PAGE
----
The superintendent of Detroit Public Schools Community District (DPSCD) said earlier this month that schools in his district are “deeply using critical race theory,” claiming students must learn about historical injustice in the United States “to better understand who they are.”
Superintendent Nikolai Vitti made the remarks during a Nov. 9 school board meeting, footage of which went viral Tuesday after being disseminated on Twitter by Manhattan Institute senior fellow Christopher Rufo.
“Our curriculum is deeply using critical race theory, especially in social studies, but you’ll find it in English, language arts, and the other disciplines,” Vitti said. “We’re very intentional about creating a curriculum, infusing materials and embedding critical race theory within our curriculum.”
Angry parents and community members protest after a Loudoun County School Board meeting was halted by the school board because the crowd refused to quiet down, in Ashburn, Virginia, June 22, 2021. (REUTERS/Evelyn Hockstein/File Photo)
“As was stated by speakers today, it’s because students need to understand the truth of history, understand the history of this country to better understand who they are and about the injustices that have occurred in this country,” Vitti added.
Vitti also criticized HB 5097, which Michigan House lawmakers approved this month to ban “implicit race or gender stereotyping” in the state’s K-12 schools. The bill has since been referred to the state Senate Committee on Education and Career Readiness.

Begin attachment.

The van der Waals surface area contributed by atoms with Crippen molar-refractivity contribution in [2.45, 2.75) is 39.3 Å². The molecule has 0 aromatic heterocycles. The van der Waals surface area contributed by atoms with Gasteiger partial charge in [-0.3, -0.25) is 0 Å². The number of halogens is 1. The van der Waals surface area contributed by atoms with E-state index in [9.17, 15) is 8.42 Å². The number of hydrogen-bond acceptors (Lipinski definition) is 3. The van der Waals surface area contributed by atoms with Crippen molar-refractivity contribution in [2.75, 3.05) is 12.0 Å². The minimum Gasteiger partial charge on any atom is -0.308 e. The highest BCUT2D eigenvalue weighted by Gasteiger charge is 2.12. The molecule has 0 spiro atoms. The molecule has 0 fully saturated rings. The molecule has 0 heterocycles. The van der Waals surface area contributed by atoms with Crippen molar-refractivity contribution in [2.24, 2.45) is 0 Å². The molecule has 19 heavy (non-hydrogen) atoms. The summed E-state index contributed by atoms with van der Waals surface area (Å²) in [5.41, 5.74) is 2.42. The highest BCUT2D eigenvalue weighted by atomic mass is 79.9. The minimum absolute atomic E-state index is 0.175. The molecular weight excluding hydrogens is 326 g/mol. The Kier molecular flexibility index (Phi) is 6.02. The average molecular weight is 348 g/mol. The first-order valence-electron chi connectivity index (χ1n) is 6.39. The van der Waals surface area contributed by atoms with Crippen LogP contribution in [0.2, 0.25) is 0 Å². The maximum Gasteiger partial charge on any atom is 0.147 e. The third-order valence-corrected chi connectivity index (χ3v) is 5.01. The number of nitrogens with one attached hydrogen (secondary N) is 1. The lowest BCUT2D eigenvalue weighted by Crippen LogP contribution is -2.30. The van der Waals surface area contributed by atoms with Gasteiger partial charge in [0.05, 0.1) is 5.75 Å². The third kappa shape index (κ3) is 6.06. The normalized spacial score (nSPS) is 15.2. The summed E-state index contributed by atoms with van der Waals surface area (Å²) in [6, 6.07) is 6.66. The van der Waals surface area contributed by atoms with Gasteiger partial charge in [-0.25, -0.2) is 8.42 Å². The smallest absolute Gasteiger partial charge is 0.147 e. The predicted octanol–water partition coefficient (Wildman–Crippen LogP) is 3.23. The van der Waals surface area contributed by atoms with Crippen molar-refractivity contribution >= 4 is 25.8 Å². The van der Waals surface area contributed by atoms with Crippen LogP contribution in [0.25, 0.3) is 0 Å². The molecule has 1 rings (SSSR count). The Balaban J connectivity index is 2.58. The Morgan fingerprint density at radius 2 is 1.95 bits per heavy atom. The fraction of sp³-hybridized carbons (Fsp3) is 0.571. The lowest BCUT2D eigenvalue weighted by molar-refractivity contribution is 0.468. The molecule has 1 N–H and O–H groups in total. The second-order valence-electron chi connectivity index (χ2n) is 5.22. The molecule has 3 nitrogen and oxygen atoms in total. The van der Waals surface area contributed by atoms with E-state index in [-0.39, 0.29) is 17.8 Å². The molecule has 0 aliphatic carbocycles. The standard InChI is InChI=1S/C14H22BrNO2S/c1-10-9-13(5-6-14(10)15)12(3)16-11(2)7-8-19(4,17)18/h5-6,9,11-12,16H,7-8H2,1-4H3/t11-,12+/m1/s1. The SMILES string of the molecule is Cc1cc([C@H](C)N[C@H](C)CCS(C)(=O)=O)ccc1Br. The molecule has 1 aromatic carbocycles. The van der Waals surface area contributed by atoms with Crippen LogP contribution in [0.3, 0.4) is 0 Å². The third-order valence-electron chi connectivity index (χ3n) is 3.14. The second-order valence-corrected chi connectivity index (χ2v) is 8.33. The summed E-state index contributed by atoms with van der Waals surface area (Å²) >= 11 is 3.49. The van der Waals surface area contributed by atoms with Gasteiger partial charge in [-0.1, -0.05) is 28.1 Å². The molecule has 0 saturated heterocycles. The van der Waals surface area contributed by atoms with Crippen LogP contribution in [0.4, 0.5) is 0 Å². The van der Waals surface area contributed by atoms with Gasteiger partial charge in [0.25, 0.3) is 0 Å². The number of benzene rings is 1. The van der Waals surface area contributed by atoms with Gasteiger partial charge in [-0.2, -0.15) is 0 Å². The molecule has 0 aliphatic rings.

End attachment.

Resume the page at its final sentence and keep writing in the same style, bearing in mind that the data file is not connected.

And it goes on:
Amy Carney speaks on behalf of parents during a protest against critical race theory being taught at Scottsdale Unified School District before a digital school board meeting at Coronado High Schoo in Scottsdale on May 24, 2021. (Reuters)
Referring to Democratic Gov. Gretchen Whitmer, Vitti said, “I think our best strategy politically is to lean on the governor to veto it, as she has done with other legislation that has passed in Michigan over the last couple of years.”
Republicans in the state House approved the bill in a 55-0 vote, but Democrats refused to vote on the bill at all because not every lawmaker who wanted to speak against the measure was allowed to do so.
Some schools in Gov. Gretchen Whitmer’s state are keeping students at home ahead of Thanksgiving. (AP Photo/Al Goldis, File)
“A yes vote means taking a firm stance against the absurd claim that individuals bear collective guilt for historical wrongs committed by those who happen to share their race or their gender,” said Republican state Rep. Andrew Beeler, who was the main sponsor of the bill.
Vitti did not respond to Fox News’ request for comment in time for publication.